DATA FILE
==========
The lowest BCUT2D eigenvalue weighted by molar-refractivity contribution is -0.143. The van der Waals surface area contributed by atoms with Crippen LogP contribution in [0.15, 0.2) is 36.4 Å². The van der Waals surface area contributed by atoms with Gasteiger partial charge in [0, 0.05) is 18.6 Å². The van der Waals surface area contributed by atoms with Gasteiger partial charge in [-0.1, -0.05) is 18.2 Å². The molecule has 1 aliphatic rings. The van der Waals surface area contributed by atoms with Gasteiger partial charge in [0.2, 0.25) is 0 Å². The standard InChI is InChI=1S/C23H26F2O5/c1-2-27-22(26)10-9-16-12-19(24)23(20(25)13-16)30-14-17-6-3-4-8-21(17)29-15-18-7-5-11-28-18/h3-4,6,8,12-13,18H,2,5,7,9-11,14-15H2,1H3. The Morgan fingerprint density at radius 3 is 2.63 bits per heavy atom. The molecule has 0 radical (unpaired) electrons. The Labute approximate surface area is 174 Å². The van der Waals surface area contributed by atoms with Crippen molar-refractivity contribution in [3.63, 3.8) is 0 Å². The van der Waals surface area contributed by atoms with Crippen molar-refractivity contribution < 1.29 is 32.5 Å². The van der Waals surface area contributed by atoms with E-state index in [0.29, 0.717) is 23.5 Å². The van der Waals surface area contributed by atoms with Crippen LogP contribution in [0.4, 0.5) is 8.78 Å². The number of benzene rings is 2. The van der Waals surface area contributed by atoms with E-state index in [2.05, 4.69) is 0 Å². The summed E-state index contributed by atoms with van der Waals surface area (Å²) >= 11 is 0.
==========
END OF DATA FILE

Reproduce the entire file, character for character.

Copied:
The lowest BCUT2D eigenvalue weighted by molar-refractivity contribution is -0.143. The van der Waals surface area contributed by atoms with Crippen LogP contribution in [0.15, 0.2) is 36.4 Å². The van der Waals surface area contributed by atoms with Gasteiger partial charge in [0, 0.05) is 18.6 Å². The van der Waals surface area contributed by atoms with Gasteiger partial charge in [-0.1, -0.05) is 18.2 Å². The molecule has 1 aliphatic rings. The van der Waals surface area contributed by atoms with Gasteiger partial charge in [0.2, 0.25) is 0 Å². The standard InChI is InChI=1S/C23H26F2O5/c1-2-27-22(26)10-9-16-12-19(24)23(20(25)13-16)30-14-17-6-3-4-8-21(17)29-15-18-7-5-11-28-18/h3-4,6,8,12-13,18H,2,5,7,9-11,14-15H2,1H3. The Morgan fingerprint density at radius 3 is 2.63 bits per heavy atom. The molecule has 0 radical (unpaired) electrons. The Labute approximate surface area is 174 Å². The van der Waals surface area contributed by atoms with Crippen molar-refractivity contribution in [3.63, 3.8) is 0 Å². The van der Waals surface area contributed by atoms with Crippen molar-refractivity contribution < 1.29 is 32.5 Å². The van der Waals surface area contributed by atoms with E-state index in [0.29, 0.717) is 23.5 Å². The van der Waals surface area contributed by atoms with Crippen LogP contribution in [0.4, 0.5) is 8.78 Å². The number of benzene rings is 2. The van der Waals surface area contributed by atoms with E-state index in [2.05, 4.69) is 0 Å². The summed E-state index contributed by atoms with van der Waals surface area (Å²) >= 11 is 0.